The Pequod Review:
Set in South Africa in the middle of a civil war, Life and Times of Michael K is one of J.M. Coetzee’s most intense and unsettling novels. The book is the story of Michael, a simpleminded, harelipped and fatherless 31-year old. When the novel begins, Cape Town is under siege, and Michael and his ailing mother Anna have decided to leave for the town of her birth. Anna passes away on the journey, but Michael continues on with her ashes. Over the remainder of his trip, Michael comes into contact with various soldiers who treat him cruelly and wantonly, accusing him of various baseless crimes. He is even drafted into at least two forced labor camps, and is later hospitalized when he becomes too weak and malnourished to work. When the novel concludes, Michael has escaped the camp and returned to the Cape Town apartment where he and his mother used to live.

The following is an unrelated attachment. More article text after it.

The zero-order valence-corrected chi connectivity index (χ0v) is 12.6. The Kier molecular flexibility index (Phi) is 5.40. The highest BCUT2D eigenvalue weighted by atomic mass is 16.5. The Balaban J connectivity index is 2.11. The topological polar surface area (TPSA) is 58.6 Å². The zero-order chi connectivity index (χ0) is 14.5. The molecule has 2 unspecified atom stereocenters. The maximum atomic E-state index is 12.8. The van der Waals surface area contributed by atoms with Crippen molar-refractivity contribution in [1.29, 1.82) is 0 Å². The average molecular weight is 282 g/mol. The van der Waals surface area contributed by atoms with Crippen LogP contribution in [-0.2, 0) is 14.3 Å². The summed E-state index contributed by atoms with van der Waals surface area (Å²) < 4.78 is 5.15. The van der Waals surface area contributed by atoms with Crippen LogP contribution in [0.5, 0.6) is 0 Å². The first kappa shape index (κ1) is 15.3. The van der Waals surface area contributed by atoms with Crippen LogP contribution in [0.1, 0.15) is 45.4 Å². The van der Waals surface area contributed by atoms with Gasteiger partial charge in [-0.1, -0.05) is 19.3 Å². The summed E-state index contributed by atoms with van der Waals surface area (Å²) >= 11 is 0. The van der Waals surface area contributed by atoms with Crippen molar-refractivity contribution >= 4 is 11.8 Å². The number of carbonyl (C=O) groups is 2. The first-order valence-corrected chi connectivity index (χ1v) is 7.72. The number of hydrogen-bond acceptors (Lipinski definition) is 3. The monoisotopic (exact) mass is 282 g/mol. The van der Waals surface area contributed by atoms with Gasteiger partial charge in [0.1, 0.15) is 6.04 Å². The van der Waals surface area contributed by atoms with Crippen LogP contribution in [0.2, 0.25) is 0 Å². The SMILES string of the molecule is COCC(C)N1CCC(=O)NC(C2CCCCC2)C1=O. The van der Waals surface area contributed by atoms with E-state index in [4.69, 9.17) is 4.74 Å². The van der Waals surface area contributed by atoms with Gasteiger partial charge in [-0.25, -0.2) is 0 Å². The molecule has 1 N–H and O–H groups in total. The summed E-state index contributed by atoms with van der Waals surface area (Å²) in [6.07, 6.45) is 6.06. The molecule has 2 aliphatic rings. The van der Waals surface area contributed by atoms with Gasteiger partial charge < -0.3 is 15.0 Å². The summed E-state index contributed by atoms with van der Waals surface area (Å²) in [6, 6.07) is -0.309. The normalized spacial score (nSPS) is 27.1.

The strength of Coetzee's book is the way in which he shows how authority and political power are exercised on the weak and helpless, especially in times of conflict. To illustrate the institutional nature of power, the people Michael comes into contact with are identified by their professions or functions, not their names – the solider, the policeman, the shop assistant, etc. It is an effective form of history-from-below as it shows how larger political events are perceived by unsophisticated citizens. And Coetzee’s writing is enchanting and precise. Highly recommended.